Jim Sinclair: Those Who Remain In The System Will Pay For The Banksters’ Sins!

Source: Chip Somodevilla/Getty Images
Source: Chip Somodevilla/Getty Images

Continuing his quest to protect average citizens from the coming destruction wrought by the banksters and their OTC derivative melt-down, Jim Sinclair has sent another alert to subscribers, this time warning that those who remain in the current financial system are going to pay for the sins of the banksters.
Like a massive financial tsunami, Sinclair states that what is coming will completely wipe out those who fail to move their financial assets to safe ground (physical gold and silver) prior to the “great leveling”, and that the only financial funds that will survive the coming legacy OTC collapse will be monies held in the BRICS’ financial systems.

Sinclair’s full MUST READ alert is below:

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From Jim Sinclair:

You have to be wit-less not to see that you are going to pay for the sins of the banksters. They got the blood covered profits. Now in the “Great Leveling,” in which you are solidly founded as a serf. The Great Leveling will come in two major waves. You are going to pay for the damage done by the banksters in their manic effort to be all billionaires and some trillionaires. For your sake wake up, and exercise you legal and ethical right to exit the Western financial system. Only monies that are in the BRICS or quasi BRICs will survive the wrath & rage of the legacy OTC derivative weapons of mass financial destruction.


I will see you in Chicago and Vancouver on the week of July 8th. I just hope that I can make 10 more locations to see you eye to eye before the elite who have told you exactly what they are going to do to you, pull the plug on exit.


Sincerely, Meze Jim”

IMF admits to errors in international bailout of Greece By Peter Spiegel in Brussels and Robin Harding in Washington
Last updated: June 5, 2013 10:06 pm


The International Monetary Fund has published a scathing report about how it and the European Union handled Greece’s first €110bn bailout, saying growth assumptions were too optimistic and that debt restructuring should have occurred earlier.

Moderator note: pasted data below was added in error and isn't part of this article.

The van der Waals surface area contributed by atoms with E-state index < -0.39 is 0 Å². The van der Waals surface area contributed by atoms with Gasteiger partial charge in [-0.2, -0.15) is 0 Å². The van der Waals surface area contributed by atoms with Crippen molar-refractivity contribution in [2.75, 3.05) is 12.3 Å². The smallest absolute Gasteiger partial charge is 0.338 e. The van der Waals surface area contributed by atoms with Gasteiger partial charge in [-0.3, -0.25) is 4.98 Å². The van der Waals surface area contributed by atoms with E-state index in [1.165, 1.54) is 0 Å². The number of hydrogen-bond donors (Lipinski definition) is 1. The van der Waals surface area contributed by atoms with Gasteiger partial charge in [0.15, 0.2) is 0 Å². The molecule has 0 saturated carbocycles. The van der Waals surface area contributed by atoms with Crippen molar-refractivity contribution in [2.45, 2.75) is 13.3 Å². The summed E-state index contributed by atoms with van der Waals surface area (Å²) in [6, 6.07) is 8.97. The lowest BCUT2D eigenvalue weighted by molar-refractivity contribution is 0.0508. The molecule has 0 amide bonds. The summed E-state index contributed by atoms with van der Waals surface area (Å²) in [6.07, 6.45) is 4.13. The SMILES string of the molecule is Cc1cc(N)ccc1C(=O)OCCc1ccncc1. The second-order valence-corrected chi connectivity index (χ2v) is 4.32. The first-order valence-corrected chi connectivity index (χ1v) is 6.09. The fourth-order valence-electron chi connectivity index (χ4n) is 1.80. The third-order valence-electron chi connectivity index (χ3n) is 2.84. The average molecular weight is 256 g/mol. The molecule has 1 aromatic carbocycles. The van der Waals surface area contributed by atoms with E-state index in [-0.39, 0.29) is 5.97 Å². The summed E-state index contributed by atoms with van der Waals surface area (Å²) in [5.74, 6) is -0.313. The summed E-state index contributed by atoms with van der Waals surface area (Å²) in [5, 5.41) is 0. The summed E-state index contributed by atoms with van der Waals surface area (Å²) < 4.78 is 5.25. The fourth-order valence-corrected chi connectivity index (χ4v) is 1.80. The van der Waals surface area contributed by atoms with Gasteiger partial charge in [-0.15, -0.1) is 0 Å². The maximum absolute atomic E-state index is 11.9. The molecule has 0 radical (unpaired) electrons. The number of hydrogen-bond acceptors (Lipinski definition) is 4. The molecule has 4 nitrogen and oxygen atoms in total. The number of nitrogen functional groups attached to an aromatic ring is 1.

The study says that the rescue went ahead even though Greece did not meet one of the IMF’s four criteria for such a huge programme – a good chance of debt sustainability in the medium term – and may have failed two of the others as well.


The report is likely to become a textbook case for all large IMF rescues in the future, with the fund demanding greater losses for private creditors, more realistic growth and debt forecasts, and changes when it operates inside a monetary union.


It exposes disagreements among the international lenders overseeing Greece’s rescue and has generated controversy even within the IMF itself.


The “programme avoided a disorderly default and limited euro-wide contagion. Greece has also been able to remain in the euro, but the recession has been deep with exceptionally high unemployment. The programme did not restore growth and regain market access as it had set out to do,” says the report.


According to the study, the decision to force losses on private holders of Greek bonds should have occurred much earlier than October 2011, but it argues that resistance from Europe made that impossible.


“Not tackling the public debt problem decisively at the outset or early in the programme created uncertainty about the euro area’s capacity to resolve the crisis and likely aggravated the contraction in output,” it says.


“An upfront debt restructuring would have been better for Greece although this was not acceptable to the euro partners. A delayed debt restructuring also provided a window for private creditors to reduce exposures and shift debt into official hands.”




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